Ft. Lauderdale, Florida, 1964.  Hardback and paperback.

 

Mr. Clean and Other Poems (Poetry), Amber House Press, San

Francisco, California, 1964.

 

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And Wait for the Night (Novel),

  1. P. Putnam’s Sons, New York, N. Y., 1964;

Anthony Blond, Ltd., London, 1964;

Pocket Books, Inc., New York, N. Y., 1965;

Panther Books, Ltd., London, 1967.

 

Lines to the South and Other Poems (Poetry), Louisiana State

University Press, Baton Rouge, Louisiana, 1965.

 

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Southern Writing in the Sixties: Fiction (Anthology), ed.

with Miller Williams, Louisiana State University Press,

Baton Rouge, Louisiana, 1966. Hardback and paperback.

 

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Southern Writing in the Sixties: Poetry (Anthology), ed.

with Miller Williams, Louisiana State University Press,

Baton Rouge, Louisiana, 1967. Hardback and paperback.

 

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The Upper Hand (Novel),

  1. P. Putnam’s Sons, New York, N. Y., 1967;

Anthony Blond, Ltd., London, 1968;

Berkeley Books, New York, N. Y., 1968;

Panther Books, London, 1969.

 

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The Lonesome Traveler and Other Stories (Short Fiction),

  1. P. Putnam’s Sons, New York, N. Y., 1968.

 

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The Bombardier (Novel),

  1. P. Putnam’s Sons, New York, N. Y., 1970;

Lancer Books, New York, N. Y., 1972.

 

The Actes and Monuments (Short Fiction), University of

Illinois Press, Urbana, Illinois, 1978. Hardback and paperback.

 

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The Southern Reporter Stories (Short Fiction),

Louisiana State University Press, Baton Rouge,

Louisiana, 1981.

 

 

Shad Sentell (Novel),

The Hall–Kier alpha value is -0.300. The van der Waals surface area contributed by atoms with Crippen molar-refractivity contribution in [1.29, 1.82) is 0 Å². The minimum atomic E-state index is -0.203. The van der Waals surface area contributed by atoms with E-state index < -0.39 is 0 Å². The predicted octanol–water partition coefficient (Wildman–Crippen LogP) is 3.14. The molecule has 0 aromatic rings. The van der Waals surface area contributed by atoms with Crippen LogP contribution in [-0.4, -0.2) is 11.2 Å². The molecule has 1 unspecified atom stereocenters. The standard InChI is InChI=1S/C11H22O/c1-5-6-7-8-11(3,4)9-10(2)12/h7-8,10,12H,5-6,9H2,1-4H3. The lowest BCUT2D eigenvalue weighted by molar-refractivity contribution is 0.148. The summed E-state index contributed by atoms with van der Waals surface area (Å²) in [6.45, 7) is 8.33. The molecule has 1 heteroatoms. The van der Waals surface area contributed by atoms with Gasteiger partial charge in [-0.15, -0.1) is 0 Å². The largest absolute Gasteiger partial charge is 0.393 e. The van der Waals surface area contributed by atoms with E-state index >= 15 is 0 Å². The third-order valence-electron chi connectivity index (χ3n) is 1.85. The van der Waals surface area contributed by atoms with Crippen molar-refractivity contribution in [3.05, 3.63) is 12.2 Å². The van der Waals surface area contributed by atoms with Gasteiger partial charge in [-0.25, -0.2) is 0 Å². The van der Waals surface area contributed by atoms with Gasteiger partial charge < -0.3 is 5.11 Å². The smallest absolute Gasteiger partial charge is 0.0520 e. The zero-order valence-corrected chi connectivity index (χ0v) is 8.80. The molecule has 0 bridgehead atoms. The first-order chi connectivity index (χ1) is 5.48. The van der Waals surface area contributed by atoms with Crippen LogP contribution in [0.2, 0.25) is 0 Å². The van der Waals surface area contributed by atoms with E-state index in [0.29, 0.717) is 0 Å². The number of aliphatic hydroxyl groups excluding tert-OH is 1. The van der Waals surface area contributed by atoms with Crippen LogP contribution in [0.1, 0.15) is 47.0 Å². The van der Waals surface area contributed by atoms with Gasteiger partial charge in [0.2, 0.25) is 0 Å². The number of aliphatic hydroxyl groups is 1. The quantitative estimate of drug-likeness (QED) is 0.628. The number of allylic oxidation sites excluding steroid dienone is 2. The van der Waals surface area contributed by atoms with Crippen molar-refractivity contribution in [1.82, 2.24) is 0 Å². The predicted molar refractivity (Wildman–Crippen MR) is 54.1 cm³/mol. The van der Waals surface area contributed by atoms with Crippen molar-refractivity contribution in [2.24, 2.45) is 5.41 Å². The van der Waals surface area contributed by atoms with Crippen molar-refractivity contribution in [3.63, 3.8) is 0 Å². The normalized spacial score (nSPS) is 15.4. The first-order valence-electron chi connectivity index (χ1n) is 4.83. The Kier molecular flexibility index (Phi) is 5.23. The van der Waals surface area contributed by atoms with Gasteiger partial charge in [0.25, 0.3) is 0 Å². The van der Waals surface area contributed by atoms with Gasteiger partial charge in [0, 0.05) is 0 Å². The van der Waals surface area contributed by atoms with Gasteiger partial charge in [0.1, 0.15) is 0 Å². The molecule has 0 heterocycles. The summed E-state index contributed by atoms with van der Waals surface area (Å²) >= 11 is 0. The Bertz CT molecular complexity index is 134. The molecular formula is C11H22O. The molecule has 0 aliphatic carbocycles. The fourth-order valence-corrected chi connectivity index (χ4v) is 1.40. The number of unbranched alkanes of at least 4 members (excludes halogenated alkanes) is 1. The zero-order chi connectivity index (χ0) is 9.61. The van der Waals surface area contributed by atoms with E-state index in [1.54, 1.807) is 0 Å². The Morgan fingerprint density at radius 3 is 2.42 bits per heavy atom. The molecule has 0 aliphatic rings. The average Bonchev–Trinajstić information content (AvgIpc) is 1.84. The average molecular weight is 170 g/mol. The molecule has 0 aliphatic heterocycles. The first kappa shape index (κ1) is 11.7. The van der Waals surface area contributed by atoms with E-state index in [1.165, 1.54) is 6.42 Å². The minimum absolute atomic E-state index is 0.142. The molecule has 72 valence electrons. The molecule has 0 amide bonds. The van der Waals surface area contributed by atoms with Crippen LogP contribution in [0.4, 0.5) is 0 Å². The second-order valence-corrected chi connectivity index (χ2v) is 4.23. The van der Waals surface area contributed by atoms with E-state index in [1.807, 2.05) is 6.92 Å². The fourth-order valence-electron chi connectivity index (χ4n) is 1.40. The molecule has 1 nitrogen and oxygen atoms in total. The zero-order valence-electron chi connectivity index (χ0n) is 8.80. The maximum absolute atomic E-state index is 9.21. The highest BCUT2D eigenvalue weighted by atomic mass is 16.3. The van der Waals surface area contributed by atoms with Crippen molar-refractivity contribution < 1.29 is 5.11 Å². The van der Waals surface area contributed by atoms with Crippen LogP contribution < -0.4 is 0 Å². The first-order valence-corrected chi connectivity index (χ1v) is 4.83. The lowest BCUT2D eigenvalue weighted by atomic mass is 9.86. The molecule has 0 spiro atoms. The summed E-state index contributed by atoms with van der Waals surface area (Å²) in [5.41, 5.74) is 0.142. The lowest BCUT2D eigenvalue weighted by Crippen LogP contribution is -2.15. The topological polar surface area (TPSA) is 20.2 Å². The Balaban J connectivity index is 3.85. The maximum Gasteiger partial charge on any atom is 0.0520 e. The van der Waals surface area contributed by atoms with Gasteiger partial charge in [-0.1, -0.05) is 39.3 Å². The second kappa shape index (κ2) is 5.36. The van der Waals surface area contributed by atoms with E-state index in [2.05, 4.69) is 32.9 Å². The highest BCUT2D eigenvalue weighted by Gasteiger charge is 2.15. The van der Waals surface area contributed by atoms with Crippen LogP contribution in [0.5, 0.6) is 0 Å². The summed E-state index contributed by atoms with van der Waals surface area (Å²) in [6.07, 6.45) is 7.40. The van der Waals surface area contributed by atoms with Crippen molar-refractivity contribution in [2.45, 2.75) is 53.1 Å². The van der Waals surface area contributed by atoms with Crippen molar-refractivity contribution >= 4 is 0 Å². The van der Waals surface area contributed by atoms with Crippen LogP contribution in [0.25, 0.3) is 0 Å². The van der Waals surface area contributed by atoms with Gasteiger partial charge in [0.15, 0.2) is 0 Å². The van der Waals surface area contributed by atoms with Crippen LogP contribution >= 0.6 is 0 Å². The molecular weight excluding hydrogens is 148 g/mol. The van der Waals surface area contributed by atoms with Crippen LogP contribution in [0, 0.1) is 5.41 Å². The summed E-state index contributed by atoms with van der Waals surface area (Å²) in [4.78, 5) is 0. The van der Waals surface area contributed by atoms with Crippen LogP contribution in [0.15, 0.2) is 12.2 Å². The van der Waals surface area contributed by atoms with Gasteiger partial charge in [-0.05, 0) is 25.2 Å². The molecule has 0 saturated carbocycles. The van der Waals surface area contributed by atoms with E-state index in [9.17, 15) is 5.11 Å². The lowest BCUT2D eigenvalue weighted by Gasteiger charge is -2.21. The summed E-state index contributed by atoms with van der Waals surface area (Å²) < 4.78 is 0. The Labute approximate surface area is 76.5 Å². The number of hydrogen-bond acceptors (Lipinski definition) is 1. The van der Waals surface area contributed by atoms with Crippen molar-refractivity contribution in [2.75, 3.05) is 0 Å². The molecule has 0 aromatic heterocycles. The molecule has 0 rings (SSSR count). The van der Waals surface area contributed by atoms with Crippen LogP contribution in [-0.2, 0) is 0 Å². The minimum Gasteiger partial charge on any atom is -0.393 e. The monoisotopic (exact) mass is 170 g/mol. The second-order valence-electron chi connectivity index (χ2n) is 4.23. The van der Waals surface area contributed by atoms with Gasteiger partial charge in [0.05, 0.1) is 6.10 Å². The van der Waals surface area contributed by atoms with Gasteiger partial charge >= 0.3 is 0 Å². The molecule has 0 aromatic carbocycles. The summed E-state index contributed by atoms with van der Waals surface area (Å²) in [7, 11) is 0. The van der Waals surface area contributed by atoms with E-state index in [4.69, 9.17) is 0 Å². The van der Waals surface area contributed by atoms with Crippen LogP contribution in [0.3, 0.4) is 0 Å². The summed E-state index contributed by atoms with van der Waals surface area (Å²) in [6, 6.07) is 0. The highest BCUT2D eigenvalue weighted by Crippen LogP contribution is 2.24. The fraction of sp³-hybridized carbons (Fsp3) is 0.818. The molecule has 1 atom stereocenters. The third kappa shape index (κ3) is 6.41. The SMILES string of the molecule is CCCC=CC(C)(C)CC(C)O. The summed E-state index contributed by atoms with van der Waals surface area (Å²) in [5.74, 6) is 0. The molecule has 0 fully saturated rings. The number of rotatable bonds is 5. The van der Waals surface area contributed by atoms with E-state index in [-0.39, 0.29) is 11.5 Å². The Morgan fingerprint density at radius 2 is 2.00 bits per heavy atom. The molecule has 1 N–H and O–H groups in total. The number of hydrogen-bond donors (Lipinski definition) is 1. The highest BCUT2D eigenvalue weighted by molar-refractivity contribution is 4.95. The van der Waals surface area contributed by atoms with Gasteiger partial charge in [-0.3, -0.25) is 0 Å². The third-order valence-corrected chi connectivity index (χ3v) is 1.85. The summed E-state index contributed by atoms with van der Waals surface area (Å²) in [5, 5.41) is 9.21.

Congdon & Weed, Inc., New York, N. Y., 1984;

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(Shad) Macmillan, London, 1984;

(Shad) Grafton Books, London, 1986.

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So Small a Carnival, (Novel, with Joyce H. Corrington),

Viking/Penguin, New York, 1986;

Ballantine Books, New York, 1987;

(Karneval med doden) Nyt Nordisk Forlag Arnold Busck

A/S, Kobenhavn, Denmark, 1988;

Hayakawa Publishing, Inc, Japan, 1988;

(New Orleans Carneval) Wilhelm Heyne Verlag, Munchen,

Germany, 1988;

(Carnaval de Sangue) Editora Best Seller, Sao Paulo,

Brazil, 1988;

Mysterious Press, London, UK, 1989;

(Carnaval de Sangue) Editora Nova Cultural Ltda., Sao

Paulo, Brazil, 1990.

 

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A Project Named Desire, (Novel, with Joyce H. Corrington),

Viking/Penguin, New York, 1987;

(Das Desire-Projekt) Wilhelm Heyne Verlag, Munchen,

Germany, 1987;

 

Ballantine Books, New York, 1988;

(Dannys sidste sang) Nyt Nordisk Forlag Arnold Busck,

Kobenhavn, Denmark, 1988;

Hayakawa Publishing, Inc., Japan, 1988;

(Una Canzone Per Morire) Arnoldo Mondadori Editore

S.p.A., Milano, Italy;

(Um Projecto Chamado Desejo) Editora Nova Cultural

Ltda., Sao Paulo, Brazil, 1990;

(Um Projecto Chamado Desejo) Circulo do Livro, Sao

Paulo, Brazil, 1990;

(Um Projecto Chamado Desejo) Editora Best Seller, Sao

Paulo, Brazil, 1990.

 

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A Civil Death, (Novel, with Joyce H. Corrington),

Viking/Penguin, New York, 1987;

(Begrabnis Erster Klasse) Wilhelm Heyne Verlag,

Munchen, Germany, 1988;

Ballantine Books, New York, 1989;

Hayakawa Publishing, Inc., Japan, 1989;

(Finche Odio Ci Separi) Arnoldo Mondadori Editore

S.p.A., Milano, Italy, 1989.

 

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All My Trials, (2 Short Novels, “Decoration Day” and “The

Risi’s Wife”), University of Arkansas Press,

Fayetteville, Arkansas, 1987. Hardback and paperback.

 

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The White Zone, (Novel with Joyce Corrington),

Viking/Penguin, New York, 1990.

 

 

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The Collected Stories of John William Corrington, ed. by

Joyce Corrington, University of Missouri Press,

Columbia, Missouri, 1990.

 

The Collected Works of Eric Voegelin, Volume 27, The Nature

    of the Law, and Related Legal Writings, ed. with Robert

Anthony Pascal, James Lee Babin, Louisiana State

University Press, Baton Rouge, Louisiana, 1991.